Only a few states will be voting. Arizona holds its primary and Utah its precinct-level caucuses. Democrats in Idaho will also caucus.

A mere…

(Mark Z. Barabak)

She said that she understands Americans’ frustrations, but that she had never seen such a divisive, mean-spirited presidential race.

“Anger is not a strategy,” she said. “We have to roll up our sleeves and get to work.”

Mark Kaelber, 54, wore a Clinton button, T-shirt and sticker to the candidate’s rally and said he was disappointed by Sanders’ recent attacks.

“I have always admired Bernie, but it’s gotten really nasty. He’s implying Hillary is corrupt and bought and paid for. He needs to stop,” said Kaelber, a university admissions advisor. “It seems like he can’t accept the fact he’s not going to win. It doesn’t do anyone any good by him continually being negative toward her.”

Other Clinton supporters worried that Sanders has focused too narrowly on income inequality at the expense of other important issues.

“I love Bernie. My only concern with him is that he has been too much of a one-issue candidate,” said Kris Kyllo, a 65-year-old retiree from Chandler.

While campaigning in Arizona, both Clinton and Sanders sharply criticized Maricopa County Sheriff Joe Arpaio, who is nationally recognized for his hard-line stance against immigrants in the U.S. illegally.

Donald Trump on track to become the Republican nominee, Sanders has highlighted polls that show him beating the New York businessman in a general election by a wider margin than Clinton.

“There is no question that you are looking at the strongest Democratic candidate,” he said Monday.

His campaign team has repeatedly described the primary calendar as skewed in Clinton’s favor for the first half of the nominating contests and expect Sanders to pick up steam in western states such as Washington, which holds its caucuses Saturday.

“We’re at halftime here, and we agree we’re behind, but we think we’re going to win this game,” said Sanders strategist Tad Devine last week.

Jeff Weaver, Sanders’ campaign manager, expressed frustration with the sentiment that Clinton was already locking down the nomination, calling it a “media drumbeat to essentially disenfranchise half of the Democratic voters.”

Twitter: @chrismegerian and @LATSeema


‘A good villain’: Trump aids Latino activists in trying to turn Arizona blue

Washington establishment gets a full day of Donald Trump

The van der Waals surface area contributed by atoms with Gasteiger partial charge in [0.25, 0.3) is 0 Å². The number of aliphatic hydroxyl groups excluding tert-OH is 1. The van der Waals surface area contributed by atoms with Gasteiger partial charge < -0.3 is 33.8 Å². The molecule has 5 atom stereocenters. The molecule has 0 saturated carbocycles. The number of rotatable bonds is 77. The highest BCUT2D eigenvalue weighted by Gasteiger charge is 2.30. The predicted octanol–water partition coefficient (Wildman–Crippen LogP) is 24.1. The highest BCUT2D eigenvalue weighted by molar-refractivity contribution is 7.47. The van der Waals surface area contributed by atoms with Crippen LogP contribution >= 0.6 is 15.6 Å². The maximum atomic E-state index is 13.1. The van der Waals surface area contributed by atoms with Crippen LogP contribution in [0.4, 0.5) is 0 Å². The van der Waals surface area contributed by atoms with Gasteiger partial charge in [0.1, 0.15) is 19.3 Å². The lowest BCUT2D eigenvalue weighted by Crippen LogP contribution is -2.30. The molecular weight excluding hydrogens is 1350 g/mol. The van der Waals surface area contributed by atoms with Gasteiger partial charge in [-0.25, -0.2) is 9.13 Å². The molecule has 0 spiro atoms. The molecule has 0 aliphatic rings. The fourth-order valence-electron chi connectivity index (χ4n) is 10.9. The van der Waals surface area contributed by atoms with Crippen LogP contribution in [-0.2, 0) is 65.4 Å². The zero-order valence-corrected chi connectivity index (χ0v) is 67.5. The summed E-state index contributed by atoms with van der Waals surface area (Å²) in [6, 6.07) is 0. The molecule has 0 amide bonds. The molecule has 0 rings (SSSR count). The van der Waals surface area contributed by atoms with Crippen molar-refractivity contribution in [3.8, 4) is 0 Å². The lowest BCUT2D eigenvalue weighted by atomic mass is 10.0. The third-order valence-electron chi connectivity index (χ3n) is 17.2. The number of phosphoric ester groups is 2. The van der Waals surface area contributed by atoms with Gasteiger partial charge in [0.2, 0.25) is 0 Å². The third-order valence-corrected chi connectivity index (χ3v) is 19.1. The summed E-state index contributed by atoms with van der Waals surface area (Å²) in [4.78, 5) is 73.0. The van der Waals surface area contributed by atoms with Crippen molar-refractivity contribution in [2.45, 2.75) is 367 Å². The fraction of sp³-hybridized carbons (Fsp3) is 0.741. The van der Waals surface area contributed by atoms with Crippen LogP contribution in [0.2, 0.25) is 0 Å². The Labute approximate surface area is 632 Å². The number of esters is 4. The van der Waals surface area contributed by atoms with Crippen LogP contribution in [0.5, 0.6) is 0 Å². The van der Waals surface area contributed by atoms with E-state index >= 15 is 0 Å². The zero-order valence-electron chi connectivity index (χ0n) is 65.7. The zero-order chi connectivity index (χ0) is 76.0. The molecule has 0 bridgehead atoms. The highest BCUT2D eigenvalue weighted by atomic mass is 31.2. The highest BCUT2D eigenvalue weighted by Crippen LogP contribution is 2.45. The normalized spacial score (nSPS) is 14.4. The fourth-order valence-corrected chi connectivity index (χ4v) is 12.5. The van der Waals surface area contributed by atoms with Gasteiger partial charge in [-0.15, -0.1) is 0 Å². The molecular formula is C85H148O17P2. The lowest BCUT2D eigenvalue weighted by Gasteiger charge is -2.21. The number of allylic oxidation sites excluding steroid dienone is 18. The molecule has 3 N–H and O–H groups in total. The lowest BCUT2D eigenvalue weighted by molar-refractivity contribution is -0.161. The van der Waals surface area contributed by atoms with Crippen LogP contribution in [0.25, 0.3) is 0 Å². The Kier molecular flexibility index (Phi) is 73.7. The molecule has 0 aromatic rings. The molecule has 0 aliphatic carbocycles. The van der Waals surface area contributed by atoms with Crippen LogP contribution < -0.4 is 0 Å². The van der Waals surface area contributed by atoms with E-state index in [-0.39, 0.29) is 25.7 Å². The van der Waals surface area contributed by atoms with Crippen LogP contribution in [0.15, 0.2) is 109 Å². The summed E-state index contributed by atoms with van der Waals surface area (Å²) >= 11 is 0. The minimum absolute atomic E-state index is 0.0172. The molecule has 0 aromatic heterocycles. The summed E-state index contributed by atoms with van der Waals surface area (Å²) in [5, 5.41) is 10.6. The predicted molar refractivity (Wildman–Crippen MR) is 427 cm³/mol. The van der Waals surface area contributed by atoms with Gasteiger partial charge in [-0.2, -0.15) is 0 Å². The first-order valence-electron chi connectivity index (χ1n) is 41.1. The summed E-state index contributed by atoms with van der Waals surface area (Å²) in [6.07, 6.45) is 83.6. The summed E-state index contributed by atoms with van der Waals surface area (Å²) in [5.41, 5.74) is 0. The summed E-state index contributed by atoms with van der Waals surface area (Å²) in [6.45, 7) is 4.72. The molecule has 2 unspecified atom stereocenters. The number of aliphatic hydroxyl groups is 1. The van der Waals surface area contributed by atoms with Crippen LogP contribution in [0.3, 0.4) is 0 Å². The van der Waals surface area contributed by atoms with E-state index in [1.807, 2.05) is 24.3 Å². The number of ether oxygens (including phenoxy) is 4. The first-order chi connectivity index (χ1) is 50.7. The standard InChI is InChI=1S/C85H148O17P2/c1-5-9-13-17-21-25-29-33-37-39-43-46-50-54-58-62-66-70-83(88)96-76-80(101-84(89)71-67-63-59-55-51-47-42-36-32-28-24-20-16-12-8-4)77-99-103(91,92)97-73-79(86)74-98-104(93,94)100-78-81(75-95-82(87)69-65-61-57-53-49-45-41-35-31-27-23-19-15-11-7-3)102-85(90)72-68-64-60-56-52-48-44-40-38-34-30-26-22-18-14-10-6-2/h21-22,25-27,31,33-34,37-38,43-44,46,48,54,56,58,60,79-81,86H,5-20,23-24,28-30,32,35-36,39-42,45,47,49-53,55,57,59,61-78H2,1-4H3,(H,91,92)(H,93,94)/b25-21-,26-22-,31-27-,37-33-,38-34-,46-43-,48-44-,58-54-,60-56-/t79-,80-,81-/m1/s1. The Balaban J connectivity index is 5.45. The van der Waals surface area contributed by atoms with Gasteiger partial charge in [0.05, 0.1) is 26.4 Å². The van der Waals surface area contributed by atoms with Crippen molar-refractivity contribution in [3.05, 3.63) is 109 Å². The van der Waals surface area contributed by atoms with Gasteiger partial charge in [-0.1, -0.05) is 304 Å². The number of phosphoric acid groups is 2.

Bernie Sanders’s Global Victory Over Hillary Clinton

As I wrote back in February—or March on the other side of the international dateline—the first balloting occurred in Wellington, New Zealand, where Sanders beat Clinton 21-6 in a midnight meet-up at a pub. The final total in the country was 476-63.

Republicans don’t hold an equivalent contest for ex-pats, making the Democrats Abroad tally the only real guess at how Americans overseas are thinking about the election. The largest totals come from exactly the countries one might expect: Canada, Australia, and Western Europe. An openly unscientific poll conducted by Military Times found that members of the armed forces back Trump and Sanders most, but those numbers are not statistically sound nor broken out by those living at home or abroad.

Democrats Abroad also get four superdelegates—or rather, eight superdelegates, each worth half a delegate. Clinton has secured commitments from three and Sanders one.

The results provide an interesting snapshot of opinion abroad, but its meaning is less than clear. It seems likely that Americans who live abroad are a more liberal group, which would explain their tilt toward Sanders. But he’s been criticized for his foreign-policy stances, which critics call vague, especially on the Middle East. Nonetheless, he handily won each Middle Eastern country, including Egypt, Lebanon, Turkey, the UAE, and Israel. He also won five of the seven votes cast in Afghanistan. As for Clinton, her term as secretary of state doesn’t appear to have won her much favor with the ex-pats.

Sanders vows to fight Clinton all the way to the convention, despite his steep delegate disadvantage. The nine delegates he picks up from overseas should help him some, though he still trails significantly.

Hillary Clinton wages costly fight with Bernie Sanders

Hillary Clinton raised $30.1 million last month and spent even more as she worked to lock up the Democratic Party’s presidential nomination, campaign-finance reports filed Sunday show.

More than half her February spending — $17.4 million — went into advertising buys as Clinton raced to rack up delegates in her battle with Vermont Sen. Bernie Sanders. She also spent about $4.3 million on payroll and related staffing expenses last month.

The reports also show Clinton donated nearly $93,000 to her own campaign last month in the form of “in-kind payroll and benefits.”

Despite the heavy spending, Clinton started March with $30.8 million in available cash and last week won five more states, extending her delegate lead over Sanders.

Sanders, who has attracted hordes of small donors to his populist campaign, previously announced collecting a whopping $42.7 million in February, but had not filed his fundraising report to the Federal Election Commission as of late Sunday afternoon.